Is It Possible to Book Broadway Without Any Vocal Training?
It had been 10 years since Leigh-Ann Esty had sung (barring some legendary karaoke nights) when she was cast as Rosalia in Jerome Robbins’ West Side Story Suite at Miami City Ballet. Two years later, the tour of An American in Paris, which her twin sister, Sara, was leading as Lise, was in search of an alternate. “We just wish we could clone you,” the tour’s casting director said to Sara. “Well, I do have an identical twin,” she replied.
Leigh-Ann prepared for the audition by singing “The Man I Love” alone in her apartment, while listening to recordings of her sister. “I hoped they would see I was a strong enough dancer, and since I could at least carry a tune, they could work with me on the rest,” Leigh-Ann says. “Obviously it was passable.” She booked the tour.
Ideally, dancers have ample opportunity for vocal training. As Broadway’s go-to vocal coach Liz Caplan says, “There aren’t shortcuts, short of luck, to be prepared for Broadway-caliber singing.” But for a myriad of reasons (namely lack of time and money) regular lessons aren’t always possible. We asked a handful of experts how much vocal training you really need—and how some dancers have managed to book Broadway without much training at all.
Scenario: The choreographer goes to bat for you.
According to Broadway casting director Duncan Stewart, there is potential for a playful discussion between choreographer and music director while casting that could work out in your favor. “The choreographer may say he wants to keep someone because they are his favorite dancer, and the music director will push against it because they can’t sing,” Stewart says. “If the choreographer feels the dancer is valuable enough, he’ll push the music director to a compromise on having one vocal-liability dancer in the show. It’s rare, but it does happen.”
Scenario: The show can afford to have weaker singers.
In the golden age of Broadway, musicals had a full singing ensemble and a separate dancing ensemble. In the face of budget cuts and shifting styles, the theater world has since had to narrow things down. “For shows like Chicago or Hadestown, the ensemble is quite small,” casting director Benton Whitley says. “We need everyone to be able to both sing and dance because the ensemble is where we pull our understudies from.” Dancier shows—particularly those that incorporate ballet and cast with a dance-first focus—don’t always require as much vocal experience.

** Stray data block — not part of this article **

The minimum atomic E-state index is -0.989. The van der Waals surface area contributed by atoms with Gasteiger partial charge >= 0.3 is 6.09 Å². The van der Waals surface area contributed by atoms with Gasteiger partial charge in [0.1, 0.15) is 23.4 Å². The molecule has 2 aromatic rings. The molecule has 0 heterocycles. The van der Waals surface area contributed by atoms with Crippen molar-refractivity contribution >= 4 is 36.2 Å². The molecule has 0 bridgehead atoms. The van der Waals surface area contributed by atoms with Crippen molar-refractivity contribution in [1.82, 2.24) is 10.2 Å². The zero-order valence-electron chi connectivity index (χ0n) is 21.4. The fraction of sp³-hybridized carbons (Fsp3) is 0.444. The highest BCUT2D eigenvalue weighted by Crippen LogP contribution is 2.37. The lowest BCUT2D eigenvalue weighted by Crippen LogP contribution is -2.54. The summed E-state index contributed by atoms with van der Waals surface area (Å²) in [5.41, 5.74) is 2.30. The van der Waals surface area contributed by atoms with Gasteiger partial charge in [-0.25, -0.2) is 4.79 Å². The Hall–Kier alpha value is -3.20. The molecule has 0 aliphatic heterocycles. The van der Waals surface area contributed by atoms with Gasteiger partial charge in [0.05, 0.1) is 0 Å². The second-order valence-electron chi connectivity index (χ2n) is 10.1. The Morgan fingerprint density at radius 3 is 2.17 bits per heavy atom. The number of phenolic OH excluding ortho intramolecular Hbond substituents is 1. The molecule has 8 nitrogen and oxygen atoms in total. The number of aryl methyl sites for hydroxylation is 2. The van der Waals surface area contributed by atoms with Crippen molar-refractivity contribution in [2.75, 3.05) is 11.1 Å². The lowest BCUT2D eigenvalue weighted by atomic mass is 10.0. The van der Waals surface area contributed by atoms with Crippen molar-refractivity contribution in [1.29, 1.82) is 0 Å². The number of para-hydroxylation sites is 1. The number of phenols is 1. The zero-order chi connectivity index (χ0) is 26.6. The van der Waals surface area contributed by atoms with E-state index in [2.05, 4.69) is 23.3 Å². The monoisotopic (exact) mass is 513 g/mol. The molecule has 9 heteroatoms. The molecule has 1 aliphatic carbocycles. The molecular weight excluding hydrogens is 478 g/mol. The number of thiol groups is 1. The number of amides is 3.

Scenario: Casting directors see potential and a good work ethic in you.
Every so often, dancers with natural talent, innate pitch accuracy and a willingness to practice may book work, even without years of vocal training. That being said, it’s likely they’ll eventually end up in voice lessons, regardless. Once Leigh-Ann Esty began rehearsals for An American in Paris, she quickly discovered there was a sharp learning curve. “I was surrounded by people with proper musical theater experience,” she says. “I needed to step it up.” Now that her run of the show is over and she has moved on to other Broadway projects, she takes regular voice lessons.
But…you should probably try to get some training.
Here’s how to boost your singing without breaking the bank, according to Caplan:
Take voice lessons when you can.
“Even if you trained twice a month and recorded your sessions, you would hear forward movement in your abilities with regimented practice,” says Caplan.
Take advantage of online training.
Download accompaniment tracks online to practice your songs. The new Harmony Helper app allows artists to prepare for their next audition without needing an accompanist. Caplan also has a vocal coach app that provides tips on preparing for an audition, foods to avoid prior to singing, a breathing series and vocal exercises.
Look for mid-level voice coaches.
Research well-respected teachers in your area, and request to take lessons with associates who work under them at a lower cost.
Seek out community or church singing opportunities.
But local groups can’t stand alone as vocal education. “Singing in a local choir would certainly stretch your vocal abilities, but would not prepare you for solo singing,” Caplan says.